Adding the directive @search tells Dgraph what fields you want to search by. The post text is an obvious candidate. We’ll want to search that Google-style, with a search like “GraphQL introduction tutorial”. That’s a full-text search. We can let the API know that’s how we’d like to search posts text by updating the schema with:

interface Post {
  ...
  text: String @search(by: [fulltext])
  ...
}

Let’s say we also want to find authors by name. A hash-based search is pretty good for that.

type Author {
  ...
  username: String! @search(by: [hash])
  ...
}

We’ll also add less-than, greater-than-or-equal-to date searching on datePublished - no arguments required to @search this time.

interface Post {
  ... 
  datePublished: DateTime @search
  ...
}

With those directives in the schema, Dgraph will build search capability into our GraphQL API.

We also want to make sure that usernames are unique. The @id directive takes care of that - it also automatically adds hash searching, so we can drop the @search(by: [hash]), though having it also causes no harm.

type Author {
  username: String! @id
  ...
}

Now the GraphQL API will ensure that usernames are unique and will build search and mutation capability such that a username can be used like an identifier/key. The id: ID! in Post means that an auto-generated ID will be used to identify posts.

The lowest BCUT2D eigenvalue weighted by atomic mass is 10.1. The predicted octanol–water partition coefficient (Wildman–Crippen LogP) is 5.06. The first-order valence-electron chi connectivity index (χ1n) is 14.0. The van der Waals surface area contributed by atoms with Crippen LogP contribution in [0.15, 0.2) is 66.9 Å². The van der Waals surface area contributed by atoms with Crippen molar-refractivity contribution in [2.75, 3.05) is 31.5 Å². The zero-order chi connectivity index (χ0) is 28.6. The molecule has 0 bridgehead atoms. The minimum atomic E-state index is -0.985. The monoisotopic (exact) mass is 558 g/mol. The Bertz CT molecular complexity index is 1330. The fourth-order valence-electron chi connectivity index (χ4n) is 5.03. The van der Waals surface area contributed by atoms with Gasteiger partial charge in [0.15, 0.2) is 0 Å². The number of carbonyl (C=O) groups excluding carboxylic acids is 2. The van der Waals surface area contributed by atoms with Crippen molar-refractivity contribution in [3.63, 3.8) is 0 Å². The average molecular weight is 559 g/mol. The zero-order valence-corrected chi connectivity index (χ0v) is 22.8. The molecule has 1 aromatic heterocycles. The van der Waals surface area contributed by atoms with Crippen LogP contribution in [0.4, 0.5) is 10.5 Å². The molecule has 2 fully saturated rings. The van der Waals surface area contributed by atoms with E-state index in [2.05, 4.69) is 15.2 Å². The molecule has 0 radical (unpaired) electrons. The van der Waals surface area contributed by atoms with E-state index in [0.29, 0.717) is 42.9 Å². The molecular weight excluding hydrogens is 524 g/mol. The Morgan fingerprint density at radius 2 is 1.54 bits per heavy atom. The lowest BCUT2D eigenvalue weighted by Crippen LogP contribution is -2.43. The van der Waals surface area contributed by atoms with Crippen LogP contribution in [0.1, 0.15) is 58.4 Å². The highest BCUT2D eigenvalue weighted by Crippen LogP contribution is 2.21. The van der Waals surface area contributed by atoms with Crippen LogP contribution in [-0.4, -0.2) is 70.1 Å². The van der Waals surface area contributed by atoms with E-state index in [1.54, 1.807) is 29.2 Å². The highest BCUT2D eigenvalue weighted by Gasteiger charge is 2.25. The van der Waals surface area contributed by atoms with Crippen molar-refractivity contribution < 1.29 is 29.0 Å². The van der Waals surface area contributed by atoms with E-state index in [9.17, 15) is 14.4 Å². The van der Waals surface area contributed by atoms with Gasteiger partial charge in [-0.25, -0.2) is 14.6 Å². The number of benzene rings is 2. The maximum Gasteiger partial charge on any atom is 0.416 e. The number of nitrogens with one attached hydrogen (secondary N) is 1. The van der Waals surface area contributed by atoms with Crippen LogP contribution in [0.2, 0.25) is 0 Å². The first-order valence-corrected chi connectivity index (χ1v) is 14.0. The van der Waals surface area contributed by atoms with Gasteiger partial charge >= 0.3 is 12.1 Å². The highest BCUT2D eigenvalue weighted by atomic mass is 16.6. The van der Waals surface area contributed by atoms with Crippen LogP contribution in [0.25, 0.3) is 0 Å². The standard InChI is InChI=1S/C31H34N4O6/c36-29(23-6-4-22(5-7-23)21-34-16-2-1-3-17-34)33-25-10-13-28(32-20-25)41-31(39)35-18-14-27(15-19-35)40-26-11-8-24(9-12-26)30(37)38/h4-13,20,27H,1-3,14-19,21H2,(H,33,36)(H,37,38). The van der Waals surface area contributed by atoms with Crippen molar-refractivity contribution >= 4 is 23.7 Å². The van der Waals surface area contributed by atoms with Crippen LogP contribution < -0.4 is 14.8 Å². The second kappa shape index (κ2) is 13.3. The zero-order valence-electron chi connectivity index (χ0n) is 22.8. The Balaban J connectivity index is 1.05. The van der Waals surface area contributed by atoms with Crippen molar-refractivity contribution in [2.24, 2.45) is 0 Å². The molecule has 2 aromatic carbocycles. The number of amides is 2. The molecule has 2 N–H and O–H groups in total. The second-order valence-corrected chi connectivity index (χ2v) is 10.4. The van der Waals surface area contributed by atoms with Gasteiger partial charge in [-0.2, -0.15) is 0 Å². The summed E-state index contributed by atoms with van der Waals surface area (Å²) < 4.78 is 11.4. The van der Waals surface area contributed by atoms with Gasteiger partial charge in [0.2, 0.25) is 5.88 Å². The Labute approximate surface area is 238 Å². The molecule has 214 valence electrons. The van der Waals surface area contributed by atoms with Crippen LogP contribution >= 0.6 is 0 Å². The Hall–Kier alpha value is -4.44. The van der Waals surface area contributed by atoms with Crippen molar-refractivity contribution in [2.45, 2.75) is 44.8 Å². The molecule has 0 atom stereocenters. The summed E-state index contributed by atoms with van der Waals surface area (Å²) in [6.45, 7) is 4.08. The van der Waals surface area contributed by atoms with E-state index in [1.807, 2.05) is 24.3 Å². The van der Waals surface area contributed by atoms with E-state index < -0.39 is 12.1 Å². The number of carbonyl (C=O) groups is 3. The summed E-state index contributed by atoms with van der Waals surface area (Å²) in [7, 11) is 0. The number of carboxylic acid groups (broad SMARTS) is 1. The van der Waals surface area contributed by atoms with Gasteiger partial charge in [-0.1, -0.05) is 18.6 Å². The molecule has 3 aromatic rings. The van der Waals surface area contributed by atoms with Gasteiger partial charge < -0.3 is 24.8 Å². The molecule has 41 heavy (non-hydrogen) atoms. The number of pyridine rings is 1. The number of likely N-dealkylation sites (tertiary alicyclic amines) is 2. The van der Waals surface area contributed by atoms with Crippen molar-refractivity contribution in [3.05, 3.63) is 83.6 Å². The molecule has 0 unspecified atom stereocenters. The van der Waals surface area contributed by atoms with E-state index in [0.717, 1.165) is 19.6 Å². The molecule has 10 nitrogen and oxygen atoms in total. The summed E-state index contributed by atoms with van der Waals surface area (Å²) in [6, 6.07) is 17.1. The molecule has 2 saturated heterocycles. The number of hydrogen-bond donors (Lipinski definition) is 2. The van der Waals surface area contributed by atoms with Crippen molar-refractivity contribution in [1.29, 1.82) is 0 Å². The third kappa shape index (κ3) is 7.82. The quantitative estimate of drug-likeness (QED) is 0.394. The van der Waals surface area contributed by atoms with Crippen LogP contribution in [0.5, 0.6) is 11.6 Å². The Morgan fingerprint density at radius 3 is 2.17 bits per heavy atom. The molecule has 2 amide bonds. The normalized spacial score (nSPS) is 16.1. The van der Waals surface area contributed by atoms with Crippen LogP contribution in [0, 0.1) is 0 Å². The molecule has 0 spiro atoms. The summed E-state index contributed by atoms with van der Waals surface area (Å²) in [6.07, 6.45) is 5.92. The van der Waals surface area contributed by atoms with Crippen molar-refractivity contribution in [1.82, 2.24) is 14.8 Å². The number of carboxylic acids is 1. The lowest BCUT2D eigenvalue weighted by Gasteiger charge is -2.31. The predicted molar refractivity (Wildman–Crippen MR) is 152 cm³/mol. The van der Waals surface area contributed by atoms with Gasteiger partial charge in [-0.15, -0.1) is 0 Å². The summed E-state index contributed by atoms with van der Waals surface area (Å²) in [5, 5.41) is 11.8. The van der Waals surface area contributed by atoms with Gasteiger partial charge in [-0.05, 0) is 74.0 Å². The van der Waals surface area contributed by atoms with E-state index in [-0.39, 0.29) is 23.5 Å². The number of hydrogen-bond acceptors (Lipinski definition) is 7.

The only remaining thing is to recognize how GraphQL handles relations. So far, our GraphQL schema says that an author has some questions and answers and that a post has an author, but the schema doesn’t connect them as a two-way edge in the graph: e.g. it doesn’t say that the questions I can reach from a particular author all have that author as their author.

GraphQL schemas are always under-specified in this way. It’s left up to the documentation and implementation to make the two-way connection, if it exists. Here, we’ll make sure they hook up in the right way by adding the directive @hasInverse.

Here it is in the complete GraphQL schema.

type Author {
  username: String! @id
  questions: [Question] @hasInverse(field: author)
  answers: [Answer] @hasInverse(field: author)
}

interface Post {
  id: ID!
  text: String! @search(by: [fulltext])
  datePublished: DateTime @search
  author: Author!
  comments: [Comment] @hasInverse(field: commentsOn)